Concerning the development of quantum memories for the realization of global quantum networks, scientists of the Quantum Dynamics Division led by Professor...

Im Focus: Electromagnetic water cloak eliminates drag and wake

Detailed calculations show water cloaks are feasible with today's technology

Researchers have developed a water cloaking concept based on electromagnetic forces that could eliminate an object's wake, greatly reducing its drag while...

Im Focus: Scientists channel graphene to understand filtration and ion transport into cells

Tiny pores at a cell's entryway act as miniature bouncers, letting in some electrically charged atoms--ions--but blocking others. Operating as exquisitely sensitive filters, these "ion channels" play a critical role in biological functions such as muscle contraction and the firing of brain cells.

To rapidly transport the right ions through the cell membrane, the tiny channels rely on a complex interplay between the ions and surrounding molecules,...

Im Focus: Towards data storage at the single molecule level

The miniaturization of the current technology of storage media is hindered by fundamental limits of quantum mechanics. A new approach consists in using so-called spin-crossover molecules as the smallest possible storage unit. Similar to normal hard drives, these special molecules can save information via their magnetic state. A research team from Kiel University has now managed to successfully place a new class of spin-crossover molecules onto a surface and to improve the molecule’s storage capacity. The storage density of conventional hard drives could therefore theoretically be increased by more than one hundred fold. The study has been published in the scientific journal Nano Letters.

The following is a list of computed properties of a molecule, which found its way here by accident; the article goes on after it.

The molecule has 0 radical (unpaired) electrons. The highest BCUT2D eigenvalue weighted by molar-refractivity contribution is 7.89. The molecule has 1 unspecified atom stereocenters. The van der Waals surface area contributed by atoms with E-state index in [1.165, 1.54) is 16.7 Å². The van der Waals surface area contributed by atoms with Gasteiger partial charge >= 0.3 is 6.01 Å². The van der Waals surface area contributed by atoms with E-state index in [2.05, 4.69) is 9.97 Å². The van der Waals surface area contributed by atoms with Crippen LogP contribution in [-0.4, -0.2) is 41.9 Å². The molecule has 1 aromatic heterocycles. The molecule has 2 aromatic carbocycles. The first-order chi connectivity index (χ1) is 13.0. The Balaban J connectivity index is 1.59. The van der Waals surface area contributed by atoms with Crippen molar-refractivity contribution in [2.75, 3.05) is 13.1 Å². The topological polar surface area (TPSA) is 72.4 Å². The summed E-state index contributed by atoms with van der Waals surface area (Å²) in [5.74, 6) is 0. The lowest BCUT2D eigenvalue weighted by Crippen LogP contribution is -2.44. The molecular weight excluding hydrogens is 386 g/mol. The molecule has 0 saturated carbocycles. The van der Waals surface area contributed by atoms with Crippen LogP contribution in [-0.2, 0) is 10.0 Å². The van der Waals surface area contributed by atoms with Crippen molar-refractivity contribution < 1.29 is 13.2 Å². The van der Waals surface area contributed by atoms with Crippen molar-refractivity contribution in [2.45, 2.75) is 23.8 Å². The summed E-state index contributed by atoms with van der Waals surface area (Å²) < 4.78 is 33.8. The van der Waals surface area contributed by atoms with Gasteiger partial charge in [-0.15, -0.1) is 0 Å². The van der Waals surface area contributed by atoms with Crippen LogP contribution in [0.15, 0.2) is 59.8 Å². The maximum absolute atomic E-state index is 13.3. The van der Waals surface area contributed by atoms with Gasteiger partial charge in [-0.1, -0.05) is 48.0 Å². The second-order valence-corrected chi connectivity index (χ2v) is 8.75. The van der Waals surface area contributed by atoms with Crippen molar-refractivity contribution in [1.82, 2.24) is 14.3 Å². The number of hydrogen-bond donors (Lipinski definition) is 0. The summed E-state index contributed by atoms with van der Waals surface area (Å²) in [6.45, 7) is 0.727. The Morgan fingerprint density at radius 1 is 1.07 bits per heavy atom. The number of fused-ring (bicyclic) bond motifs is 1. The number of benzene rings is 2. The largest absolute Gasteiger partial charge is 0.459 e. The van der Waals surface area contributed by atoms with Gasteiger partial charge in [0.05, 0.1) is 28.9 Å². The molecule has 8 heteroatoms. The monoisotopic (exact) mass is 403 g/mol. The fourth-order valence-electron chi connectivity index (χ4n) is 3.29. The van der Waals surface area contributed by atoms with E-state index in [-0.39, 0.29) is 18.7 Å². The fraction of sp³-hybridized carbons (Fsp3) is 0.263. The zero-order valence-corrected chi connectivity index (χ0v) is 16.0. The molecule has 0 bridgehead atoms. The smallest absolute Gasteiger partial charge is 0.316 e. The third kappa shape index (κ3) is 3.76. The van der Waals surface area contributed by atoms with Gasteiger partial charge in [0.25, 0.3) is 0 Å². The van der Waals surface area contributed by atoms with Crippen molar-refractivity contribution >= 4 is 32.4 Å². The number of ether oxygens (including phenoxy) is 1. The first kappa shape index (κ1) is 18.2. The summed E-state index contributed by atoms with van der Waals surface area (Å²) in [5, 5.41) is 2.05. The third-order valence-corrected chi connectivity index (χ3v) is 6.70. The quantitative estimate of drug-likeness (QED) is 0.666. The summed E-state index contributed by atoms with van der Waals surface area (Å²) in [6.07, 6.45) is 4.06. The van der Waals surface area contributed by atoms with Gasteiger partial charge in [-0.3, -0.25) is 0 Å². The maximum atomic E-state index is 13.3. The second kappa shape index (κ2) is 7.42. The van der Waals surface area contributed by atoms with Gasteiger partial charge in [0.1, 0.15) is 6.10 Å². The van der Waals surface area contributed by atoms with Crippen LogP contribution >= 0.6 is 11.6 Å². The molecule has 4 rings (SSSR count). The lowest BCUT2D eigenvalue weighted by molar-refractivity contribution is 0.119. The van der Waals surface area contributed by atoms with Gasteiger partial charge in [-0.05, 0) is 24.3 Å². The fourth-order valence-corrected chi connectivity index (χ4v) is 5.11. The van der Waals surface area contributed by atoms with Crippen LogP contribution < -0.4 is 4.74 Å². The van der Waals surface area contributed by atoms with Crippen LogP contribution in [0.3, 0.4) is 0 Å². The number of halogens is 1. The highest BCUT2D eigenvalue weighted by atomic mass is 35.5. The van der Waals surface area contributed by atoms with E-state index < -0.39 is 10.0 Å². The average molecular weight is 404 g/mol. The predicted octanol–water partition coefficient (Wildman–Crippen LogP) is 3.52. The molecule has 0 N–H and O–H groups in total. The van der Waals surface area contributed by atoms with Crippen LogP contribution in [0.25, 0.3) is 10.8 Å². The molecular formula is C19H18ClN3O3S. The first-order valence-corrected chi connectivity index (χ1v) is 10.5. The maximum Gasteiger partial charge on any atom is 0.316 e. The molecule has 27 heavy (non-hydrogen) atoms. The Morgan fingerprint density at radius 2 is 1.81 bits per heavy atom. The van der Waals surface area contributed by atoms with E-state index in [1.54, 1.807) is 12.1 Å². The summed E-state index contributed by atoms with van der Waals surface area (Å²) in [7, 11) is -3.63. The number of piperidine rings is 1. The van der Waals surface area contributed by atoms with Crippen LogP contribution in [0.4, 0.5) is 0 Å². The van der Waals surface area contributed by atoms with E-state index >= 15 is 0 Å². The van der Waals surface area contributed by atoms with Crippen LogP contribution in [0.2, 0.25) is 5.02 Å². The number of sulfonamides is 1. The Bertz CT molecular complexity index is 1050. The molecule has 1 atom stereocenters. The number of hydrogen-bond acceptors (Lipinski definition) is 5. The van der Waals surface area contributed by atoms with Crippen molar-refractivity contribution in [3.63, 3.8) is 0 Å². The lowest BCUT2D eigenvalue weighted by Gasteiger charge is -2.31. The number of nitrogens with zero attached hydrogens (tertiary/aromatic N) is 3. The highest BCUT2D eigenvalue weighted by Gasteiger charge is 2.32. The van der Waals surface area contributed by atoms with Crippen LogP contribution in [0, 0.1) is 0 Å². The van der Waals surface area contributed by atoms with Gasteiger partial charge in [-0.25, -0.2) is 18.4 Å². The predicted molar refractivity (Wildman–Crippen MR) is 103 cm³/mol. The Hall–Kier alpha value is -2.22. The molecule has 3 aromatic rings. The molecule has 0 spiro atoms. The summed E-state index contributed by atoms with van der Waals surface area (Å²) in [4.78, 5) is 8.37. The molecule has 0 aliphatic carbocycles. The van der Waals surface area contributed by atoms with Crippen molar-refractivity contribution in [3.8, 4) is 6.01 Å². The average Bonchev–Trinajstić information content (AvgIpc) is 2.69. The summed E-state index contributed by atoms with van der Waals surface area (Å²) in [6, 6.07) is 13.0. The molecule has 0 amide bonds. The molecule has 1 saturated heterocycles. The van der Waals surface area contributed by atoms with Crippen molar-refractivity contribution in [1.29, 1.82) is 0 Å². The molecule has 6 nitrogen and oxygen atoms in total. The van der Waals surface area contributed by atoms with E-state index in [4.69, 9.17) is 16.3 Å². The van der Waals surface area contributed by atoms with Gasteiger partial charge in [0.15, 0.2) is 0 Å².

Over the past few years, the building blocks of storage media have gotten ever smaller. But further miniaturization of the current technology is hindered by...

All Focus news of the innovation-report >>>

Anzeige

Anzeige

Event News

See, understand and experience the work of the future

11.12.2017 | Event News

Innovative strategies to tackle parasitic worms

08.12.2017 | Event News

AKL’18: The opportunities and challenges of digitalization in the laser industry

07.12.2017 | Event News

 
Latest News

Engineers program tiny robots to move, think like insects

15.12.2017 | Power and Electrical Engineering

One in 5 materials chemistry papers may be wrong, study suggests

15.12.2017 | Materials Sciences

New antbird species discovered in Peru by LSU ornithologists

15.12.2017 | Life Sciences

VideoLinks
B2B-VideoLinks
More VideoLinks >>>